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By: Theodore C. Peters
On March 15, 2018, the Fifth Circuit Court of Appeal stuck down the “fiduciary rule” proposed by the Department of Labor (DOL), which required brokers to act in the best interests of their clients in retirement accounts. Subsequently, there was much speculation as to whether the Department of Justice (DOJ), acting on behalf of the DOL, would appeal that decision. The April 30, 2018 deadline for the DOJ to appeal came and went, but …. nothing. The Fifth Circuit’s ruling, therefore, is slotted to take effect on May 7, 2018.
In late April, AARP and several state attorneys general (including California, New York and Oregon) joined forces in seeking the court’s permission to intervene as defendants in the case, and also sought an en banc hearing before the entire 17-judge circuit. AARP contends that the court’s decision striking down the DOL rule puts Americans’ retirement security at substantial risk, resulting in an “issue of exceptional importance.” The plaintiffs in the case, opponents of the DOL rule, formally opposed the motions to intervene on April 30. Counsel for the plaintiffs charged that the “last-minute motions do not come close to justifying their unprecedented bid to intervene…”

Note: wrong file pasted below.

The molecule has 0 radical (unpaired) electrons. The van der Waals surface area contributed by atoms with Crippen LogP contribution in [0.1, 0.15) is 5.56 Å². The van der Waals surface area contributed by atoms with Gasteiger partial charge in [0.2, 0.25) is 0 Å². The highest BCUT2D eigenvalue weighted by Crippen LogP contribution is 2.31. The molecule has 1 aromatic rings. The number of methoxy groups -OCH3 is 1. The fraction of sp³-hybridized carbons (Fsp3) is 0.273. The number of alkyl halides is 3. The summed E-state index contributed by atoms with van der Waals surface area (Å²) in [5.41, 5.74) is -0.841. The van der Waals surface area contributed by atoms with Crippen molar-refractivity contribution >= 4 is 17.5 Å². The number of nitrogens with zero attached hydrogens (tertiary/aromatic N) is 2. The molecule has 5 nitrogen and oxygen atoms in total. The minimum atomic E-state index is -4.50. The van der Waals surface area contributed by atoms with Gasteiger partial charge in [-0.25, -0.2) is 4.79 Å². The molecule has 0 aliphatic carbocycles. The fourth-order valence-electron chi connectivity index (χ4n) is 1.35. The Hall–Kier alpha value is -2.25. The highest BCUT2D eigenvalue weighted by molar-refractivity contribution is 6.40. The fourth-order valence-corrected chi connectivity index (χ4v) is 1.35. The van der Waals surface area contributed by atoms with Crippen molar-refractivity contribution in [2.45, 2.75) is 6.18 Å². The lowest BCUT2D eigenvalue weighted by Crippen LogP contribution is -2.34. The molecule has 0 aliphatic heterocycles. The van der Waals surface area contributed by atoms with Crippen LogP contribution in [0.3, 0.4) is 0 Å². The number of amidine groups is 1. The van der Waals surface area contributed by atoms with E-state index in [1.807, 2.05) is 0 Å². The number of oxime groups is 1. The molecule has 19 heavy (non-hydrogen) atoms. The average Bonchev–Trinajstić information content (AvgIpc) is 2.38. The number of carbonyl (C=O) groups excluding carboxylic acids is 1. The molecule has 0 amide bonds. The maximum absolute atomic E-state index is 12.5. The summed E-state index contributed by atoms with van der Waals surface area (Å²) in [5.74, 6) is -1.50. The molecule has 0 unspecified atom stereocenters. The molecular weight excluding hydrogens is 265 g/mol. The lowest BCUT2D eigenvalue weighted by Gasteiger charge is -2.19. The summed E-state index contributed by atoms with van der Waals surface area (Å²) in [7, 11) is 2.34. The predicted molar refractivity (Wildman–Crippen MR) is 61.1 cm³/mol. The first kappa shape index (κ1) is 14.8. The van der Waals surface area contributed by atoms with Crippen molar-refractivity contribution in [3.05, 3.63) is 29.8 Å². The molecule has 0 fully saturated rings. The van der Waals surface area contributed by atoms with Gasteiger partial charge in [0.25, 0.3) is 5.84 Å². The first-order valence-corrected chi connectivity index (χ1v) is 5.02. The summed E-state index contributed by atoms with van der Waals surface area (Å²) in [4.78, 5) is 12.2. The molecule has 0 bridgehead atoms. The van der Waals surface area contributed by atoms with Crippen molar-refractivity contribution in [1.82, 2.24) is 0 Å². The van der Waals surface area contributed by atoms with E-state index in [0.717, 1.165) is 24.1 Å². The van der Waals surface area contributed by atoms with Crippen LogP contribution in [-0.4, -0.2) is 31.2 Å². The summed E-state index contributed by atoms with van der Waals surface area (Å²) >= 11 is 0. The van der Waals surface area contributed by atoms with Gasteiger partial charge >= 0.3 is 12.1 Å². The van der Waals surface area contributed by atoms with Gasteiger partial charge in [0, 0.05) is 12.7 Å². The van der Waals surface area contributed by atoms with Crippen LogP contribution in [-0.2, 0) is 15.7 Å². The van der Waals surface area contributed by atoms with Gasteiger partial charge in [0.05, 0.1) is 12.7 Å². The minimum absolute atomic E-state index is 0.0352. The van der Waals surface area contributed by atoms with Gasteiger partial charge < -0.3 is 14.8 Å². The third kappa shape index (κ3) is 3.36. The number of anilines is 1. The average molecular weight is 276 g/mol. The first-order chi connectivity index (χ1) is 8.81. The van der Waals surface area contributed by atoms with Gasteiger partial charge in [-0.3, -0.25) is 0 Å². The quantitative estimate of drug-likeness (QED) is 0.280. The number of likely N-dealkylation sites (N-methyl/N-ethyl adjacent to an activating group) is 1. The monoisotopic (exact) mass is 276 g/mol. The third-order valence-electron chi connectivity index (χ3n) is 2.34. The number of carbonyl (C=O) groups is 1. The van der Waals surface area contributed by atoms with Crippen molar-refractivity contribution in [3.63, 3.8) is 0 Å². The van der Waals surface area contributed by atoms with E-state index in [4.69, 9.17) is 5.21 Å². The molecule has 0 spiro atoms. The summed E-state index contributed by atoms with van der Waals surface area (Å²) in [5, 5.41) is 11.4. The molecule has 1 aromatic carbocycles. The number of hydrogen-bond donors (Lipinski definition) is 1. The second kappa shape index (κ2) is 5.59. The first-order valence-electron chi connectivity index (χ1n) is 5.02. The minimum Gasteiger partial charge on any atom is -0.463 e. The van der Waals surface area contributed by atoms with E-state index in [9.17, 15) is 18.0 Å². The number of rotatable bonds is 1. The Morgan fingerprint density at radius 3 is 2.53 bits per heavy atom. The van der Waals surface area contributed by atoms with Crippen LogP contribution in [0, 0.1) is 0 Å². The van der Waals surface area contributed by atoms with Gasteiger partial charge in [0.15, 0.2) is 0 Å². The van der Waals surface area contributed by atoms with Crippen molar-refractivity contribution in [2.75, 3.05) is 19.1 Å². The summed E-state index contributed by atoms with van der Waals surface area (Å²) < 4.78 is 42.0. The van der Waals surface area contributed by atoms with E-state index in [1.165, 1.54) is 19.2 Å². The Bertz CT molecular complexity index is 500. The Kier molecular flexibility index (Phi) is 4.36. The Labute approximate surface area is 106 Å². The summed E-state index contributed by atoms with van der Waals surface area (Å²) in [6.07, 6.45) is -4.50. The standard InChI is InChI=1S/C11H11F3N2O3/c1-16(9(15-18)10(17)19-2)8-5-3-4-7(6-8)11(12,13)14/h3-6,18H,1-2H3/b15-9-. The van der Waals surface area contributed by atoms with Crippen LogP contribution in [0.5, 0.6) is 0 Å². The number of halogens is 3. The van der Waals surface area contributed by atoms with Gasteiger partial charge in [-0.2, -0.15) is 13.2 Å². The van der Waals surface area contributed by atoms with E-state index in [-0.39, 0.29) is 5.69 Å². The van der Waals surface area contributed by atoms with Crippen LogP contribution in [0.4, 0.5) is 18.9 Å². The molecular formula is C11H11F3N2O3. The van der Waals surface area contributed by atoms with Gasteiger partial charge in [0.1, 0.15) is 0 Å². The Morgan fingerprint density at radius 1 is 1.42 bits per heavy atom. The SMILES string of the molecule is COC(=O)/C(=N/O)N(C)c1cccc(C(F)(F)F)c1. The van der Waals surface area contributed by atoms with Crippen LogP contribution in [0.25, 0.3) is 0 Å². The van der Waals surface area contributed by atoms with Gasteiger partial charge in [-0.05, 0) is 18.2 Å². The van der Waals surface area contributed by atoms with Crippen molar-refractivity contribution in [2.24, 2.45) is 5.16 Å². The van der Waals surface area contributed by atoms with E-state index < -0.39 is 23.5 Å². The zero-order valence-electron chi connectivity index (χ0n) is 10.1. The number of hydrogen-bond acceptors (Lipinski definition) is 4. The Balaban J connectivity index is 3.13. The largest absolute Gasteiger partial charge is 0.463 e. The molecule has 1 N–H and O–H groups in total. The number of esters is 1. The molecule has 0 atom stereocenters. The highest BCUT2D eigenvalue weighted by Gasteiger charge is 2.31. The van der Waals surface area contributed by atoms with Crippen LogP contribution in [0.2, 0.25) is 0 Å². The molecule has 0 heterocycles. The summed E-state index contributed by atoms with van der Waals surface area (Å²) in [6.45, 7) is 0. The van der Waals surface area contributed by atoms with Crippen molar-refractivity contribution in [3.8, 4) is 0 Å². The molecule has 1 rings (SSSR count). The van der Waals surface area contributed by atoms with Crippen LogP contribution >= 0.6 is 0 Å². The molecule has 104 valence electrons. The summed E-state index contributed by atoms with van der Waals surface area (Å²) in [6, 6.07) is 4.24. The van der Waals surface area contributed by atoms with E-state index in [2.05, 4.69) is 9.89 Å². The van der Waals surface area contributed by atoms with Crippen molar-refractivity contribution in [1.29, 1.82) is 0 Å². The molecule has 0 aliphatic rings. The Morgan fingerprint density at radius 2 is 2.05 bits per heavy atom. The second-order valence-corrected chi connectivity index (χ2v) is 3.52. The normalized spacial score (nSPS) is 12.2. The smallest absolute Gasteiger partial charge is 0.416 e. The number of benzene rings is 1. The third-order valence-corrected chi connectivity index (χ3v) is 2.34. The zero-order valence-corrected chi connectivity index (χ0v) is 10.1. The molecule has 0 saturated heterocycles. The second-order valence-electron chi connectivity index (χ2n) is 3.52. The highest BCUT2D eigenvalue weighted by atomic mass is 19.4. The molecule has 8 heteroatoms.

On May 2, the Fifth Circuit denied the intervenors’ motions. The court’s decision looks to be the final nail in the coffin holding the DOL’s fiduciary rule. Despite this ruling, however, the DOL still has one more card it could play – it can file a petition by June 13 to have the Supreme Court hear the case. Even if the DOL stands quietly by and does nothing, the Supreme Court could conceivably take the case up on its own.
Ultimately, this legal brouhaha focuses attention on the SEC, which is currently taking public comment on newly proposed standards of conduct for brokers and advisors.
If you have questions or would like more information, please contact Ted Peters at [email protected].